The other funny quirk I noticed was that I never got sick in early '14. So, I had no enforced rest from January through May. In contrast, I came down with an illness in late February and in early April in '13, which forced me to take a few days off from training and recover. Probably a blessing in disguise. In '15, I'd like to be a little more willing to take a few days off each month if I'm feeling beat up. I don't want to blindly chase a training streak just for the sake of streaking.
So, in light of all this, I've tweaked how I track my training this year. It's all about time now-- not miles. And, I split apart my running, biking, and skiing into separate categories to help make sure that I maintain a properly run-focused ratio of workouts. Instead of retreating indoors to my bike trainer when the weather is grim, I suck it up and plod down the Boulevard. I'm always bundled up and running on snow, so my times are pretty pathetic. But, I don't care. In fact, more time is better! I start by saying to myself something like, "This month I want to train approximately 7 hours/week, with no more than 1 hour of cross-training per week. And, I want to get in two 3 hour runs." Then I start to slot in workouts to match the required time. At this point, almost everything I'm doing is at MAF. If I'm feeling motivated I might push things a bit-- but only once a week. No more. And these quality runs aren't planned in advance. It's all by feel. I want to build up a solid base of easy jogging so that when I really start to ramp things up in the spring I can properly absorb it.
Primarily tracking training time makes sense to me for a variety of reasons. It's something I've always thought about doing, but never truly embraced.
First, it's the best metric I can think of to track and compare training across multiple sports-- my primary activities being running, biking, and skiing. And, believe me, I need some variety to survive Leadville's winters. It can't all be running all the time. Of course, time is not perfect. An hour on the bike is not the same as an hour jog (that's part of what got me into trouble last year), but it's a better metric than distance. (I mean, how much is a mile of skiing "worth" compared to a mile of running? How about a mile of biking?)
Second, it's the best metric for my training environment. I'm training at 10,000 ft. I just can't get in as many miles as I could at sea level. Comparing my weekly distance to runners at lower elevations is just depressing. And, during winter, I'm very much at the mercy of the current snow conditions. Sometimes I'm wearing screw-shoes, sometimes microspikes, sometimes snowshoes. My pace (and thus distance) is all over the map. I can't really control it. But I can control the time I spend training. For example, if I set for myself the goal of 40 miles/week, that would be relatively easy to accomplish on a business trip to Boston or a family vacation to Florida. It might only take me, say, 6 hours. But in Leadville? During a snowy week? Probably 8 hours or more. Those are two very different training loads. Better to start with a goal time and work backwards from there.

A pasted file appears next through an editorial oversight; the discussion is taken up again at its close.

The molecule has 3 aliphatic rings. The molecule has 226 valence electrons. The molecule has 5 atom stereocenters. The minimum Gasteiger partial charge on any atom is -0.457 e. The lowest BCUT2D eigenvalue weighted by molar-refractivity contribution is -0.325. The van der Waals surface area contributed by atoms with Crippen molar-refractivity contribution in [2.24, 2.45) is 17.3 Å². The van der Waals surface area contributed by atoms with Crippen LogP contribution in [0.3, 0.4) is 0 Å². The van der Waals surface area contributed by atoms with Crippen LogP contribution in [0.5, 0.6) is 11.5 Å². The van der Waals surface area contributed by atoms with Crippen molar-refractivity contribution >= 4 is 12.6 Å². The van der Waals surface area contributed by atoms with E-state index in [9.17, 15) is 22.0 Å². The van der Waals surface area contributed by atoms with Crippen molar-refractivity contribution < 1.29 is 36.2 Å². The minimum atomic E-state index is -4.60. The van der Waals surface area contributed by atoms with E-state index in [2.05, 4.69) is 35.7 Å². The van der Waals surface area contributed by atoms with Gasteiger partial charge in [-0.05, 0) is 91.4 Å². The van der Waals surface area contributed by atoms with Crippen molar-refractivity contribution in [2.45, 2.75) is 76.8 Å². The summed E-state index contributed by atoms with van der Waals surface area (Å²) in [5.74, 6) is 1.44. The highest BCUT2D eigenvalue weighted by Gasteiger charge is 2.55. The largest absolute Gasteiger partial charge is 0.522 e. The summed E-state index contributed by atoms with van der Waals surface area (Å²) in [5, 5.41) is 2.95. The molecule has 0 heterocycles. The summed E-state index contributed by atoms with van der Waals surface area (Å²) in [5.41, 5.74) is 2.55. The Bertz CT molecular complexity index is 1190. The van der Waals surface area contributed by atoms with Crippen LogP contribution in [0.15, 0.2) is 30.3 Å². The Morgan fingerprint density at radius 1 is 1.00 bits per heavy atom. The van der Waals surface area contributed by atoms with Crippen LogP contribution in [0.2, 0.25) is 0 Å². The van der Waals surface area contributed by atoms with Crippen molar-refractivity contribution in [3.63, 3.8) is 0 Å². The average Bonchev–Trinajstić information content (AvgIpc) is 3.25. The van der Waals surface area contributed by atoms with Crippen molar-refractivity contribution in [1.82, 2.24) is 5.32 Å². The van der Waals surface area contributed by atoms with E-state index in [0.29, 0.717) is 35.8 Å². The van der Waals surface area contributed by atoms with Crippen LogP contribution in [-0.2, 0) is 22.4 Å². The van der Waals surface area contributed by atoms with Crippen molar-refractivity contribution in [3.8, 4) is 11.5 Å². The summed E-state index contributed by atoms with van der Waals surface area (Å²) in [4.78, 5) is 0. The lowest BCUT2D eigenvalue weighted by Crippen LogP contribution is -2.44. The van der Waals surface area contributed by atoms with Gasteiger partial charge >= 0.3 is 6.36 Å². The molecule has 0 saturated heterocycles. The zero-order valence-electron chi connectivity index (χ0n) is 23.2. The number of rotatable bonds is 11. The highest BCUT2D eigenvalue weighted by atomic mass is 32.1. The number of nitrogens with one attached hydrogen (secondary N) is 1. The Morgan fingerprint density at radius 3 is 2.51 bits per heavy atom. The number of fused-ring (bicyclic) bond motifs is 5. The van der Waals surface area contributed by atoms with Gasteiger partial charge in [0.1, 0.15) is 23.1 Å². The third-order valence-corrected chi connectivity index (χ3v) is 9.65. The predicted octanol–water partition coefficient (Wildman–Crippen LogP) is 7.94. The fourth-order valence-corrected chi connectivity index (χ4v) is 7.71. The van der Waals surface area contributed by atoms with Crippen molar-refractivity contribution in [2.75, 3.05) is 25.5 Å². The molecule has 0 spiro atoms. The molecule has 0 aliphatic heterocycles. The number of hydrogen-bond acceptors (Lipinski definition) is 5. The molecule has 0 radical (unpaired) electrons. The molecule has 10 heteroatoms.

Thirdly, coming off an injury-plagued season, I feel like I need to do everything I can to "reward" easy running. Tracking training time doesn't incentivize speed. Of course I want to be fast, but hopefully that will come naturally once I've put in the required time. I've got to be patient. The quality will come. And when it does, it has to be balanced with the appropriate amount of jogging at a conversational pace. (The 80/20 rule.)
Finally, and perhaps most importantly, I'm going to be very focused on high-altitude vertical in my training for Hardrock. (Duh.) That will eventually mean a ridiculous amount of hiking up the local mountains. Comparing the miles I log this year to the miles I logged in previous years would be misleading. Even though I plan to train harder than I ever have before, I may not actually log more miles! Again, using training time for comparison purposes seems like the best option to me. I can better gauge where I'm at compared to previous years.
|What I've been up to since Leadville. Yellow = bike. Blue = ski. Green = 90+ min workout. Distance is run-only.|
|December-August training hours per week. Blue '13, Red '14, Orange '15. The huge spikes that go off the graph are Bighorn and Leadville. Ideally, I'd like a 4-week chunk above 15-hour mark just before Hardrock.|
|What I've been up to the last 5 years! Training time by month, generally peaking in June/July each year (but May last year).|